“We need an army of shadchanim. We need to scale to have a massive pool of people redting shidduchim. We need to increase shidduch activity in a big way. We need to create a new reality where thousands of people are thinking of shidduchim.”

The answer  

They say every manmade problem has a manmade solution. Shloimy was determined to find it.

Mrs. Devora Newhouse, his mother, is a secretary at Shiras Devorah High School. She had a groundbreaking idea to increase shidduch activity. “For years, my mother was saying that it made no sense for so many singles to rely on so few shadchanim. She wanted to get more teachers involved in matchmaking,” Shloimy says.

Simchaseinu records show that many teachers spend hours each week giving shidduch information about their students. A lot of the suggestions they play reference in never make it past the research stage. That’s because ideas brainstormed by near-strangers are often off base.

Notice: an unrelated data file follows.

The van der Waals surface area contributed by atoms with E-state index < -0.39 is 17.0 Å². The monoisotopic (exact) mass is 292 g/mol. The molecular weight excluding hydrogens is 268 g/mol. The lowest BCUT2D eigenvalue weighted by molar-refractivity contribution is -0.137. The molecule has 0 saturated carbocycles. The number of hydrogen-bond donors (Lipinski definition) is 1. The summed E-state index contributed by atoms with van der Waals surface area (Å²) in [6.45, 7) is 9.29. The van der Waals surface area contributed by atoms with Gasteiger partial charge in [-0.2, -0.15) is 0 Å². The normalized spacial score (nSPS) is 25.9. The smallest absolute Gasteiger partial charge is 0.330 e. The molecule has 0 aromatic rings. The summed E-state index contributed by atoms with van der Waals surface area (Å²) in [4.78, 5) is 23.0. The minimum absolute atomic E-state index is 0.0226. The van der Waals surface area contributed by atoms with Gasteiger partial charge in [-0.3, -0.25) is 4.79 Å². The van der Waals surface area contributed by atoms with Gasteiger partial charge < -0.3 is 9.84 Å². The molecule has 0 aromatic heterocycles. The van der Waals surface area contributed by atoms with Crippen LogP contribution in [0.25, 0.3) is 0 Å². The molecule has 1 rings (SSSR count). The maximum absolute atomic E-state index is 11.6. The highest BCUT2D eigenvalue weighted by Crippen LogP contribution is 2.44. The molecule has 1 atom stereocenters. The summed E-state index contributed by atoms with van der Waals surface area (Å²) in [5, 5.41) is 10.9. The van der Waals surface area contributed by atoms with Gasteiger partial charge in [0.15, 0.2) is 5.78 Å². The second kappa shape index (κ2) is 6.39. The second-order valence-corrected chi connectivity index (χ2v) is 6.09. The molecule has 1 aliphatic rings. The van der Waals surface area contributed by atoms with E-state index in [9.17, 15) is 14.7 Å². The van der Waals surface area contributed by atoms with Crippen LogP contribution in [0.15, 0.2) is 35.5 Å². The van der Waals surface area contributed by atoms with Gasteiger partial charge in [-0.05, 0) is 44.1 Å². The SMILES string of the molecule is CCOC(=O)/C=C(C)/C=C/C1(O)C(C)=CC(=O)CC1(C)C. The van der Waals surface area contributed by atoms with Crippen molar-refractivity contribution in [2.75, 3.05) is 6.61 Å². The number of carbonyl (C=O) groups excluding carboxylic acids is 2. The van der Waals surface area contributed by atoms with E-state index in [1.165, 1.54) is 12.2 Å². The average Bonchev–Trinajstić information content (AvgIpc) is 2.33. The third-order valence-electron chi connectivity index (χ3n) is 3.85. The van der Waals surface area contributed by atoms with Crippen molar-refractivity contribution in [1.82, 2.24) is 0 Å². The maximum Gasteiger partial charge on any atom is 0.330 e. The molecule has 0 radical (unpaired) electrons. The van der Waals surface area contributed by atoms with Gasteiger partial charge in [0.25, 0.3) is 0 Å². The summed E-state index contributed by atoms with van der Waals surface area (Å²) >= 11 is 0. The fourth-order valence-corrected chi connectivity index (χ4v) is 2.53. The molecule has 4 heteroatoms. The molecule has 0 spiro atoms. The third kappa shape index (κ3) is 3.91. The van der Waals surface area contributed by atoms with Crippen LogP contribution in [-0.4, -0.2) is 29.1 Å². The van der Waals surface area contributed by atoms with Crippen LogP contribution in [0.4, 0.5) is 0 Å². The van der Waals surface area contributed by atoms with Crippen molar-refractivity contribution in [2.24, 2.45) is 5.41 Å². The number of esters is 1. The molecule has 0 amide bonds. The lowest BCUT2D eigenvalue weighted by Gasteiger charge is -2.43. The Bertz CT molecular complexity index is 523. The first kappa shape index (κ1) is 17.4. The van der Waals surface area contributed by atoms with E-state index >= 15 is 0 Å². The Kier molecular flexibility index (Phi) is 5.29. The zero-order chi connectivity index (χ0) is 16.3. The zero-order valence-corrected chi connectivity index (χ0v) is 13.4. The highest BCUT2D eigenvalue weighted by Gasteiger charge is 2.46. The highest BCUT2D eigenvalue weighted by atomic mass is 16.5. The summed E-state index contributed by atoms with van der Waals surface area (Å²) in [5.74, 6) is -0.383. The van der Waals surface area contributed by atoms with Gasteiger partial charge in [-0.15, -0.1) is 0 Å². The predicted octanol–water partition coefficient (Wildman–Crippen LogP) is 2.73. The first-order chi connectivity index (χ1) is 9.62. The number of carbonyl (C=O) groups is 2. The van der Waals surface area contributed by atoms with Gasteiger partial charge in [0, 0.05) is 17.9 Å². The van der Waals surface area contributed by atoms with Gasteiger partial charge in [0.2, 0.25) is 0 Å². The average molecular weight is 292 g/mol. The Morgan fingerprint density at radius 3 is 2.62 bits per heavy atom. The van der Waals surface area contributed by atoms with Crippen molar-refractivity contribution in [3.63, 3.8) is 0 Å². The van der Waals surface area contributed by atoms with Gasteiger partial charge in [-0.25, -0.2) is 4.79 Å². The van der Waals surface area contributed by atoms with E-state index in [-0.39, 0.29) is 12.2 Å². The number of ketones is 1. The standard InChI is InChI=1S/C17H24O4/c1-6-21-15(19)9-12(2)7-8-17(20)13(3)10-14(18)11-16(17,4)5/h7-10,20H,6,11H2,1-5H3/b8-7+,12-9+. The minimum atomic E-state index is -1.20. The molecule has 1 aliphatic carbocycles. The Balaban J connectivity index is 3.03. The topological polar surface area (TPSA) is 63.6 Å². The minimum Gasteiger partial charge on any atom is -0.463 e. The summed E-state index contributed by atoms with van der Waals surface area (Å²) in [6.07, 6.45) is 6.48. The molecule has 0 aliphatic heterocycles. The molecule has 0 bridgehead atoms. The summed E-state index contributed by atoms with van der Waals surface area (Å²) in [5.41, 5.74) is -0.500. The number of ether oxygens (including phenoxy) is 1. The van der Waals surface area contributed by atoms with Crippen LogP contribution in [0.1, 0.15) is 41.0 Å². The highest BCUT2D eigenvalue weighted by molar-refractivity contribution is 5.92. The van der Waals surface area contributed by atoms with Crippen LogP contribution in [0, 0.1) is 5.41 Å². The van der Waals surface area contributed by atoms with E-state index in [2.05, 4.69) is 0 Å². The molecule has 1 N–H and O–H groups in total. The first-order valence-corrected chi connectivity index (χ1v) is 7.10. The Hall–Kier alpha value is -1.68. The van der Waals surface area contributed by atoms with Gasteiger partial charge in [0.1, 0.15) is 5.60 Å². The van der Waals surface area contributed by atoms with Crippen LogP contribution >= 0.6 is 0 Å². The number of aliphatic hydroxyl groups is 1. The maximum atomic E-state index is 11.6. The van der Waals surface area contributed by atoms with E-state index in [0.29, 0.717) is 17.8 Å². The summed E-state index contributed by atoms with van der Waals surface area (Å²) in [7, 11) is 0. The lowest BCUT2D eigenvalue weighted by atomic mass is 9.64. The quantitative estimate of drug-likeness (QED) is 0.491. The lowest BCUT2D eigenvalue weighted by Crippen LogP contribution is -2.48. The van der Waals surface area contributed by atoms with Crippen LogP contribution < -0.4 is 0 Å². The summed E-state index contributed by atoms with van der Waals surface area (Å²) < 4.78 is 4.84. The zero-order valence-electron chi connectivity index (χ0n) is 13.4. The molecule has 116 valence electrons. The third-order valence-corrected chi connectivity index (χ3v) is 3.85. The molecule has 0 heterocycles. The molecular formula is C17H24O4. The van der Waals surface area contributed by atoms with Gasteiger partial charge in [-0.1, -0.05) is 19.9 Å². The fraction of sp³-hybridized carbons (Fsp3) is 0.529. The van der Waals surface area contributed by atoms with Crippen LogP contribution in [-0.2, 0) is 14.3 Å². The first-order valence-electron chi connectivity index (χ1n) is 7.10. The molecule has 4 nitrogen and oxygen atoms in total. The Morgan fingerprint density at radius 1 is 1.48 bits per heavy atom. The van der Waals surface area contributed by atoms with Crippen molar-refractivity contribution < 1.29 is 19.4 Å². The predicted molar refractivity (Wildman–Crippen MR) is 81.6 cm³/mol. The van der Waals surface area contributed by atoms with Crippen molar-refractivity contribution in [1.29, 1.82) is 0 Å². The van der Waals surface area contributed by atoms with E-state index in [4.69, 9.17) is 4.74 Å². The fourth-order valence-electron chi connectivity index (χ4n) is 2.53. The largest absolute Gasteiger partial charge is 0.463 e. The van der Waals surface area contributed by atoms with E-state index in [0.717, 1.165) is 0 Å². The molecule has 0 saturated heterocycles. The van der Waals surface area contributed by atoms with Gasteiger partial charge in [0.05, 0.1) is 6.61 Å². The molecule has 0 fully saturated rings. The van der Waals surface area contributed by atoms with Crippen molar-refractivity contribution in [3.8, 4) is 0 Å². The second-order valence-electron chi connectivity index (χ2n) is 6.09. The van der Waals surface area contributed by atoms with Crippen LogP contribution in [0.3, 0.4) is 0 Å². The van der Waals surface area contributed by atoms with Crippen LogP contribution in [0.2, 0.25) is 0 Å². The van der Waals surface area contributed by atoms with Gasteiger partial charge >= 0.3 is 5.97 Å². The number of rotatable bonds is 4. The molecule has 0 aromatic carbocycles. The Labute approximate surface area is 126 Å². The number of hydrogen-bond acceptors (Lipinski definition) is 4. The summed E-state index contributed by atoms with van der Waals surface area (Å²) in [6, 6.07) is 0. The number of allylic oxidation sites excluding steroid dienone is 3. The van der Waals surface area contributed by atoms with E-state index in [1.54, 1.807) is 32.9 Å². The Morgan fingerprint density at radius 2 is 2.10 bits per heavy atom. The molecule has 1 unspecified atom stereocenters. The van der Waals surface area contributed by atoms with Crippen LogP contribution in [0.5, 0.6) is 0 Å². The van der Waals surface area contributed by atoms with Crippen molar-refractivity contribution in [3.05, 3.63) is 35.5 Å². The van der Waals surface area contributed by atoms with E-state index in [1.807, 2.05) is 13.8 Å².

Lakewood shadchan Shlomo Lewenstein says, “Teachers really get to know their students, so they are in the perfect position to come up with targeted, on-point suggestions. Their time would be much better spent thinking of ideas than giving information.”

Mrs. Newhouse pointed out that making a full shidduch is daunting but setting up a couple for a first date feels doable. If teachers were compensated for every first date they initiate, the awareness and appreciation could spark the motivation to turbocharge the slow-moving world of shidduchim, one match at a time.